• Take all reports of discrimination or harassment seriously. This means making sure that all your employees know they have a duty to bring any unfair treatment or harassment to your attention.
  • Managers act immediately to correct the situation. Respond with immediate and appropriate action when an employee complains.
  • Employees have a right to complain about treatment that they believe is illegal job discrimination. You cannot punish employees, treat them differently, or harass them because they report job discrimination or help someone else report job discrimination, even if it turns out that the conduct was not illegal.

Employers might have some prevention tools in place. But you do need to make sure these measures are taken seriously. In the Kaizen case, when the young woman referred to a breakroom poster on sexual harassment and asked the harassers both to stop, they laughed and said it was okay because she had a "hot a--." In another EEOC case involving a young worker, the employer actually had a fairly comprehensive policy against sexual harassment (training employees at their time of hire, an 800 # to the corporate HR department, posting information) BUT the local store manager failed to implement any of these great policies and procedures.

LESSON: Make sure your infrastructure is as good as your intentions! Have a way to check up to make sure the field is carrying out your policies. Don't rest on your laurels for having a good policy: make sure that it's being implemented in all facilities.

BMM: What sort of tools do you have that business owners and their managers can use?

Li: EEOC keeps revising its website www.eeoc.gov to be more user friendly. I highly recommend checking out the website and exploring our fact sheets on various discrimination topics. (Prohibited Practices is a one-stop page of what not to do!)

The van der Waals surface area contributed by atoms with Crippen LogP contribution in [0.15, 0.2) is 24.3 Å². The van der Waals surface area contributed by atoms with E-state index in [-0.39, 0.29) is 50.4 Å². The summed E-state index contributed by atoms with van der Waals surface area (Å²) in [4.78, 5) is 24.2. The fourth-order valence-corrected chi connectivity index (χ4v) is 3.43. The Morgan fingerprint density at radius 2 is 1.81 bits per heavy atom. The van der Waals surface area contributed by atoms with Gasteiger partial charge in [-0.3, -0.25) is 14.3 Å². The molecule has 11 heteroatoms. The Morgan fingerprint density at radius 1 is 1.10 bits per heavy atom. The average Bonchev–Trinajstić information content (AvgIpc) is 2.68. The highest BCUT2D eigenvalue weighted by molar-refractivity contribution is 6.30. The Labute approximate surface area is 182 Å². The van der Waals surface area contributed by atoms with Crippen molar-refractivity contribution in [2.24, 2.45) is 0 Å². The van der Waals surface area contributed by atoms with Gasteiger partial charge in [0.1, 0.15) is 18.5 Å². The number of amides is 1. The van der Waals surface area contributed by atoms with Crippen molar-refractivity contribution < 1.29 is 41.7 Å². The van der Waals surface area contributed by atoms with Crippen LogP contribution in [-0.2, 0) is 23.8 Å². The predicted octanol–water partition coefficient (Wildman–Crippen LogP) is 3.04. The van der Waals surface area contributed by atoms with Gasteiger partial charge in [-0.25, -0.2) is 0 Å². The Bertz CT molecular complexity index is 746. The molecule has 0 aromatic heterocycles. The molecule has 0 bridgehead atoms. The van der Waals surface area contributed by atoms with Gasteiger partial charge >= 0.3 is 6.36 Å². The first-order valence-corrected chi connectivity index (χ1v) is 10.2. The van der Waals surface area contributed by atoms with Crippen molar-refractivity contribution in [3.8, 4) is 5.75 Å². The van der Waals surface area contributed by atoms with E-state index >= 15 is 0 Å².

If that seems overwhelming, perhaps this page is good for young firstline supervisors who need to understand their responsibilities. The last two bullets on this link may be especially important, given the high frequency of disability discrimination cases in my quick and informal survey of fast food franchisee cases at the EEOC.

For more on sexual harassment, I highly recommend our Q&A on Harassment. In particular, look at the answers for these questions:

7. What should employers do to prevent and correct harassment?

8. What should an anti-harassment policy say?

9. What are important elements of a complaint procedure?

10. Is a complaint procedure adequate if employees are instructed to report harassment to their immediate supervisors?

11. How should an employer investigate a harassment complaint?

12. How should an employer correct harassment?

13. Are there other measures that employers should take to prevent and correct harassment?

For those who want to go more in-depth, check out Enforcement Guidance: Vicarious Employer Liability for Unlawful Harassment by Supervisors, especially these sections: Effective Investigative Process, Questions to Ask Parties and Witnesses, Assurance of Immediate and Appropriate Corrective Action.

Please feel free to contact me or my colleague as a resource for training. We offer free outreach to employer groups, and fee-based annual seminars and customer specific training. (Twitter: @eeoc_sf and Facebook)